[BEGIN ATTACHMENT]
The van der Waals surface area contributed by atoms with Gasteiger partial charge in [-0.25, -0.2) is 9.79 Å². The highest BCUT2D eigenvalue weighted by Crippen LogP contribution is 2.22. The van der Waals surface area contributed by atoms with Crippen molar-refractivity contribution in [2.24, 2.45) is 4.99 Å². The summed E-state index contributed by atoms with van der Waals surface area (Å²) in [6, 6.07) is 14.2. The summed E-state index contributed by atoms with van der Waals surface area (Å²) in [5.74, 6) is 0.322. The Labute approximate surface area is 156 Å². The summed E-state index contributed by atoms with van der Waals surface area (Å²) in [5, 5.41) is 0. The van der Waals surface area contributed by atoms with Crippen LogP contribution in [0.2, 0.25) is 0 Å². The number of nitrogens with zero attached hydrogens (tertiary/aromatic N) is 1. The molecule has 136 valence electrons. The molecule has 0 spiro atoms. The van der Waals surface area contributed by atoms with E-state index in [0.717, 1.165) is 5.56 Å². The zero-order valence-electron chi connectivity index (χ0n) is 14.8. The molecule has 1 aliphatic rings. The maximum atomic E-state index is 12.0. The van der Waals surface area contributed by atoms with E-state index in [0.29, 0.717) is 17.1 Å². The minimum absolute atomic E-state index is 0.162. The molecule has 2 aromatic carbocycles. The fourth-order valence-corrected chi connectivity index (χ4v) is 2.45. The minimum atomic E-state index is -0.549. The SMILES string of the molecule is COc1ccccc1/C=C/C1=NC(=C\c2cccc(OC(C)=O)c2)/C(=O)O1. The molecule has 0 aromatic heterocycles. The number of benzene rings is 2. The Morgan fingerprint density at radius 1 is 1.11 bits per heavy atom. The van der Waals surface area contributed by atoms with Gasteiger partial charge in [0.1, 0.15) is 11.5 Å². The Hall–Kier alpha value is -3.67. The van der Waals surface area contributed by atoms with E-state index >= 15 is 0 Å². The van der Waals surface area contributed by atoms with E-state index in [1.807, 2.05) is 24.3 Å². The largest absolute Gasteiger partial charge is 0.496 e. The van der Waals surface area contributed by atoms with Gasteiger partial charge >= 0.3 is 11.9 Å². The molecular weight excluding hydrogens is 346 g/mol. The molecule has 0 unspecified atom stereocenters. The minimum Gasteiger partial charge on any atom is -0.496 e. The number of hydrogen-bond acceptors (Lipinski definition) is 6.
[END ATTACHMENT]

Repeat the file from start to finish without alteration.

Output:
The van der Waals surface area contributed by atoms with Gasteiger partial charge in [-0.25, -0.2) is 9.79 Å². The highest BCUT2D eigenvalue weighted by Crippen LogP contribution is 2.22. The van der Waals surface area contributed by atoms with Crippen molar-refractivity contribution in [2.24, 2.45) is 4.99 Å². The summed E-state index contributed by atoms with van der Waals surface area (Å²) in [6, 6.07) is 14.2. The summed E-state index contributed by atoms with van der Waals surface area (Å²) in [5.74, 6) is 0.322. The Labute approximate surface area is 156 Å². The summed E-state index contributed by atoms with van der Waals surface area (Å²) in [5, 5.41) is 0. The van der Waals surface area contributed by atoms with Crippen LogP contribution in [0.2, 0.25) is 0 Å². The number of nitrogens with zero attached hydrogens (tertiary/aromatic N) is 1. The molecule has 136 valence electrons. The molecule has 0 spiro atoms. The van der Waals surface area contributed by atoms with E-state index in [0.717, 1.165) is 5.56 Å². The zero-order valence-electron chi connectivity index (χ0n) is 14.8. The molecule has 1 aliphatic rings. The maximum atomic E-state index is 12.0. The van der Waals surface area contributed by atoms with E-state index in [0.29, 0.717) is 17.1 Å². The minimum absolute atomic E-state index is 0.162. The molecule has 2 aromatic carbocycles. The fourth-order valence-corrected chi connectivity index (χ4v) is 2.45. The minimum atomic E-state index is -0.549. The SMILES string of the molecule is COc1ccccc1/C=C/C1=NC(=C\c2cccc(OC(C)=O)c2)/C(=O)O1. The molecule has 0 aromatic heterocycles. The number of benzene rings is 2. The Morgan fingerprint density at radius 1 is 1.11 bits per heavy atom. The van der Waals surface area contributed by atoms with Gasteiger partial charge in [0.1, 0.15) is 11.5 Å². The Hall–Kier alpha value is -3.67. The van der Waals surface area contributed by atoms with E-state index >= 15 is 0 Å². The van der Waals surface area contributed by atoms with E-state index in [1.807, 2.05) is 24.3 Å². The largest absolute Gasteiger partial charge is 0.496 e. The van der Waals surface area contributed by atoms with Gasteiger partial charge >= 0.3 is 11.9 Å². The molecular weight excluding hydrogens is 346 g/mol. The molecule has 0 unspecified atom stereocenters. The minimum Gasteiger partial charge on any atom is -0.496 e. The number of hydrogen-bond acceptors (Lipinski definition) is 6.